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How to talk to your teen about sexual health

Sep 13, 2021Library

Dr. Amanda Lovette, Pediatrician

Most parents cringe when it comes to discussing all things sex with their teenagers.  And most teenagers would rather put in headphones and blast music versus talk about sex with their parents. But – it needs to be done.

Talking with your teen about sexual health makes a difference in their life and in their choices. Research shows that parents have the greatest influence over their teen’s sexual decisions, more than friends, family, or social media. What you say to your child matters, as well as how you say it and how often you say it.

So how do you approach a discussion about such a sensitive subject with a teen who would rather take a calculus test that talk to you about it?  Here are some suggestions that may help:

  1. Find times to talk to your teen.

The car is one such place where they cannot escape hearing what you say, and they don’t necessarily have to look at you face to face while you say it. Or, if a TV show or advertisement raises issues about sexual behavior, talk about it with your teen while that moment is fresh. You may even consider texting as a form of communication about responsible sexual behavior, because some teens feel more comfortable expressing themselves and asking sensitive questions in that manner.

  1. Ask what they know.

Don’t assume they know correct facts, since much of the information they are getting may be from friends or social media.  Be direct about facts like infectious risk and unplanned pregnancies.

  1. Talk frequently.

Studies have shown that a series of conversations instead of a “one and done” conversation about sexual health is more effective at getting the message across and makes a difference.

  1. Be honest, relaxed and ready to discuss anything.

Talking about healthy sexual behavior is uncomfortable for both teens and adults but if you are relaxed and willing to discuss whatever your teen brings up and are willing to answer with honesty and fairness, you will find your teen more likely to keep the conversation going. They will more likely come to you with any sexual health concerns they have. It’s okay to tell your teen that you may feel a little uncomfortable or that you may need some time to process what has been said to you.  But say it lovingly and make sure they know you respect their viewpoint. If you don’t know the answer to their questions, offer to find the answers or to look it up together. Invite your teen to come to you anytime with questions about sex, and reward them with statements like, “I’m so glad you came to me to talk about this.”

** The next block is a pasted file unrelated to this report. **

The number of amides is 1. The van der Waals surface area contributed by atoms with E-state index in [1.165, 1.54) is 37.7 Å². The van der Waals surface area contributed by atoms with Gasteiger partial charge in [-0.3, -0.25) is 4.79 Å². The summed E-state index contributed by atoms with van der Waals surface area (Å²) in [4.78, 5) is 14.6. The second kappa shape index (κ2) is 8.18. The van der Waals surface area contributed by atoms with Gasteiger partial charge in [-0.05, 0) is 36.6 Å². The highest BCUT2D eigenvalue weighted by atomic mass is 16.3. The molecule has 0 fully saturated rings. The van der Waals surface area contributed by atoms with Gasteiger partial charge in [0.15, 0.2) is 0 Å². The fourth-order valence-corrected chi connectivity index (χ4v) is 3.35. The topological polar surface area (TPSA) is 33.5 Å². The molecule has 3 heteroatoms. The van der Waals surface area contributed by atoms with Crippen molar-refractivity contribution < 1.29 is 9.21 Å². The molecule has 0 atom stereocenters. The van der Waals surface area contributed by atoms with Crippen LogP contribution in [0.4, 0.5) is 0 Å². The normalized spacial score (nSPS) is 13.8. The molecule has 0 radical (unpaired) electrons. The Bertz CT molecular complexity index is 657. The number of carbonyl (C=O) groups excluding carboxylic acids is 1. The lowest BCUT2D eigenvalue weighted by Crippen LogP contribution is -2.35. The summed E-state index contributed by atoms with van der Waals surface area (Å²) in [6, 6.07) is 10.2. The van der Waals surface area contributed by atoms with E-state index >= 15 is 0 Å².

1. Don’t overreact.

The surest way to shut teens down is to be oversensitive, or make a big deal about what they are asking or what they are telling you.  Your teen is sharing personal information with you and wants to know how you feel.  Let your teen know that you value their opinion, even if it may differ from yours.

  1. Take your teen to their health care provider.

Having your teen talk to a trusted healthcare provider and allowing them time alone with the provider to get all their questions asked and answered is important.  This is a normal process for each teen well visit, so don’t feel offended or worried if your child wants to speak to the provider without you present.  Again, responsible sexual behavior is a sensitive subject and teens may feel uncomfortable about asking certain things in front of their parents.

As the parent, you have the opportunity to positively influence your teen and their decisions about healthy sexual behavior. As uncomfortable as it may be for you both, it’s important to take the time to talk with your teen about sexual health.

For more support and resources, you can contact the Delta Health Pediatrics Clinic. We are currently enrolling new patients. You can call us to make an appointment at 970.546.4000 or visit us online at

Dr. Amanda Lovette is a Pediatrician at the Delta Health Pediatrics clinic located in Delta, Colorado. Lovette specializes in the general healthcare needs of infants, children and adolescents.

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